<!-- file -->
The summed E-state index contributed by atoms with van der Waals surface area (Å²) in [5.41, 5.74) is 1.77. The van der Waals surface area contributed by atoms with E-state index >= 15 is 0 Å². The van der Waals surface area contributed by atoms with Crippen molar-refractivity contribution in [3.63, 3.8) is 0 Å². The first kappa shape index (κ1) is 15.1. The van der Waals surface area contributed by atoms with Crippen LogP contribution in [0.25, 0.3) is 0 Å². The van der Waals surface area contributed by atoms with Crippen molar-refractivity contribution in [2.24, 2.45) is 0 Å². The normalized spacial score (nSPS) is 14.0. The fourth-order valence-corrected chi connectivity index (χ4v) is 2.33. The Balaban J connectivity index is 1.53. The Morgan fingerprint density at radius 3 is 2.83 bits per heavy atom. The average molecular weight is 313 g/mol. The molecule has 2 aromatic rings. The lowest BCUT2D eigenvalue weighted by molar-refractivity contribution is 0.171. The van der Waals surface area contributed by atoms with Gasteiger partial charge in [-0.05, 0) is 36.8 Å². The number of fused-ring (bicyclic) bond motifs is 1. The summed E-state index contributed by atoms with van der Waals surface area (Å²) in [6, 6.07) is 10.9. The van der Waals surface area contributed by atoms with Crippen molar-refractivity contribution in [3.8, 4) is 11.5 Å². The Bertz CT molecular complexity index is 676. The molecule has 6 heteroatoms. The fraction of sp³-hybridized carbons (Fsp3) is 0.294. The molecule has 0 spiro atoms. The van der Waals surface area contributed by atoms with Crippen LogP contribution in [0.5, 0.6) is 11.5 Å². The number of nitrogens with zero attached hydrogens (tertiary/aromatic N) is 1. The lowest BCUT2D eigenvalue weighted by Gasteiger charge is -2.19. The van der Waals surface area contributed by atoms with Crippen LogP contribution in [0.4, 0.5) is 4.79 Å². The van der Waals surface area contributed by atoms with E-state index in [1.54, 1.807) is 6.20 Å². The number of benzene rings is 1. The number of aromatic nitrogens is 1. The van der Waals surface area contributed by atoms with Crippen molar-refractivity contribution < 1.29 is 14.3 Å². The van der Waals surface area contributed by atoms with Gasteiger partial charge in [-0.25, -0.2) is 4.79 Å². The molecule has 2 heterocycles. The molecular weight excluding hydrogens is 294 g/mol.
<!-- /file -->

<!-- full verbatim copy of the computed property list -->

The summed E-state index contributed by atoms with van der Waals surface area (Å²) in [5.41, 5.74) is 1.77. The van der Waals surface area contributed by atoms with E-state index >= 15 is 0 Å². The van der Waals surface area contributed by atoms with Crippen molar-refractivity contribution in [3.63, 3.8) is 0 Å². The first kappa shape index (κ1) is 15.1. The van der Waals surface area contributed by atoms with Crippen LogP contribution in [0.25, 0.3) is 0 Å². The van der Waals surface area contributed by atoms with Crippen molar-refractivity contribution in [2.24, 2.45) is 0 Å². The normalized spacial score (nSPS) is 14.0. The fourth-order valence-corrected chi connectivity index (χ4v) is 2.33. The Balaban J connectivity index is 1.53. The Morgan fingerprint density at radius 3 is 2.83 bits per heavy atom. The average molecular weight is 313 g/mol. The molecule has 2 aromatic rings. The lowest BCUT2D eigenvalue weighted by molar-refractivity contribution is 0.171. The van der Waals surface area contributed by atoms with Gasteiger partial charge in [-0.05, 0) is 36.8 Å². The number of fused-ring (bicyclic) bond motifs is 1. The summed E-state index contributed by atoms with van der Waals surface area (Å²) in [6, 6.07) is 10.9. The van der Waals surface area contributed by atoms with Crippen molar-refractivity contribution in [3.8, 4) is 11.5 Å². The Bertz CT molecular complexity index is 676. The molecule has 6 heteroatoms. The fraction of sp³-hybridized carbons (Fsp3) is 0.294. The molecule has 0 spiro atoms. The van der Waals surface area contributed by atoms with Crippen LogP contribution in [0.5, 0.6) is 11.5 Å². The number of nitrogens with zero attached hydrogens (tertiary/aromatic N) is 1. The lowest BCUT2D eigenvalue weighted by Gasteiger charge is -2.19. The van der Waals surface area contributed by atoms with Crippen LogP contribution in [0.4, 0.5) is 4.79 Å². The van der Waals surface area contributed by atoms with E-state index in [1.54, 1.807) is 6.20 Å². The number of benzene rings is 1. The number of aromatic nitrogens is 1. The van der Waals surface area contributed by atoms with Crippen molar-refractivity contribution < 1.29 is 14.3 Å². The van der Waals surface area contributed by atoms with Gasteiger partial charge in [-0.25, -0.2) is 4.79 Å². The molecule has 2 heterocycles. The molecular weight excluding hydrogens is 294 g/mol.